One of the Founding Fathers of our country once said that two things are certain: death and taxes. Every California adult will have had dealings with the IRS at one time or another and will be familiar with how complex tax issues can be. When it comes to divorce, unfortunately, they are no less so.
The division of retirement accounts, in particular, can have serious tax implications if done without care. With so many different types of funding available, it is impossible to use one method to deal with all of them. The consequences of carelessness in this area could be catastrophic. One of the worst-case scenarios may be that one could potentially find himself or herself in a higher income bracket, left with the entire tax bill, and subject to a number of different penalties – while the ex-spouse gets all the benefit.
There are ways to reduce the financial impact of dividing retirement funds. For example, using a qualified domestic relations order can establish the legal right of the ex-spouse to an agreed percentage or amount of one’s work-related retirement fund. This has the advantage of protecting individuals from having to bear the brunt of tax costs that should be shouldered by the party receiving the funds. It can also allow the ex-spouse the opportunity to defer payment of taxes not due until a later date.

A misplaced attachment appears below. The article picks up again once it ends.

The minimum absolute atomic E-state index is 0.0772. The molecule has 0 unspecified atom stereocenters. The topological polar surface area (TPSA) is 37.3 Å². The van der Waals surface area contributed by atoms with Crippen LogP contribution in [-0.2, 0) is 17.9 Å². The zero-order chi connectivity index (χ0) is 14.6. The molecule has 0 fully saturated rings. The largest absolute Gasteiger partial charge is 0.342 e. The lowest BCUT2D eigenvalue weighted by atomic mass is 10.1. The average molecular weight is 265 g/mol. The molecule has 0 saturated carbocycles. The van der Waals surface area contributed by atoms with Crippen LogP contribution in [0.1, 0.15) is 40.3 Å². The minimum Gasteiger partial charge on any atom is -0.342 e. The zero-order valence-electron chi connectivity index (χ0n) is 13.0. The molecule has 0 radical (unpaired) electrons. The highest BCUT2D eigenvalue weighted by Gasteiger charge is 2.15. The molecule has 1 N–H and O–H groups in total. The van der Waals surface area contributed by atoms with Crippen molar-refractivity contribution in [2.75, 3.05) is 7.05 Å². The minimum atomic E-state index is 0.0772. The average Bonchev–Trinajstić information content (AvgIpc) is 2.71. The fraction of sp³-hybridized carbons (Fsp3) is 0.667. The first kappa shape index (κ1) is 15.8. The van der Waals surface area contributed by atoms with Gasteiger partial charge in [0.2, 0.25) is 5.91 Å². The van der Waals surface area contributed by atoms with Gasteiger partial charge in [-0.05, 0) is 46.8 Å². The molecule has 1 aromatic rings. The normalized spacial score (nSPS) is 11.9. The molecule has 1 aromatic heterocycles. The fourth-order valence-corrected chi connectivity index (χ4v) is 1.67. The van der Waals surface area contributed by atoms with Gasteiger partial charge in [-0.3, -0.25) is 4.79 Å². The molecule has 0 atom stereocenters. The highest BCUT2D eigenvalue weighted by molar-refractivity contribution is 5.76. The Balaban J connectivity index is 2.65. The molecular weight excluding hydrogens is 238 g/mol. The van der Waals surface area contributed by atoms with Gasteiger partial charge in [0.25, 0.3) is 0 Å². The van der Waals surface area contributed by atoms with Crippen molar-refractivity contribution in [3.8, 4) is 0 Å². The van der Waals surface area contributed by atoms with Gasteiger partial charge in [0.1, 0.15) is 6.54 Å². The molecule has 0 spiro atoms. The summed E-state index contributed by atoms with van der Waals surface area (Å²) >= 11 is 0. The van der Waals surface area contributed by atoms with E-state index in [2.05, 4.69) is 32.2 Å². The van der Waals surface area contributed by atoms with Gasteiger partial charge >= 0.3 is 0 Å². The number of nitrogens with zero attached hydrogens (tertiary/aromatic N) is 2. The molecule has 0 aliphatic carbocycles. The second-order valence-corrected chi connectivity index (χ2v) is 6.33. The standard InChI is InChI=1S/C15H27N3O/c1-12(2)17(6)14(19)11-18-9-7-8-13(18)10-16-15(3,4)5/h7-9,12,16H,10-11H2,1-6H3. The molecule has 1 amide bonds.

While many California residents can deal with the essential details of how to divide retirement plans fairly as part of their divorce, the consequent tax bills may require additional advice. Dealing properly with these things at an early stage, one will be able to avoid unpleasant surprises further down the line. This will help both parties to move forward in a positive manner.
Source: marketwatch.com, “Getting Divorced? How to avoid tax pitfalls when splitting up retirement accounts“, Bill Bischoff, Aug. 1, 2017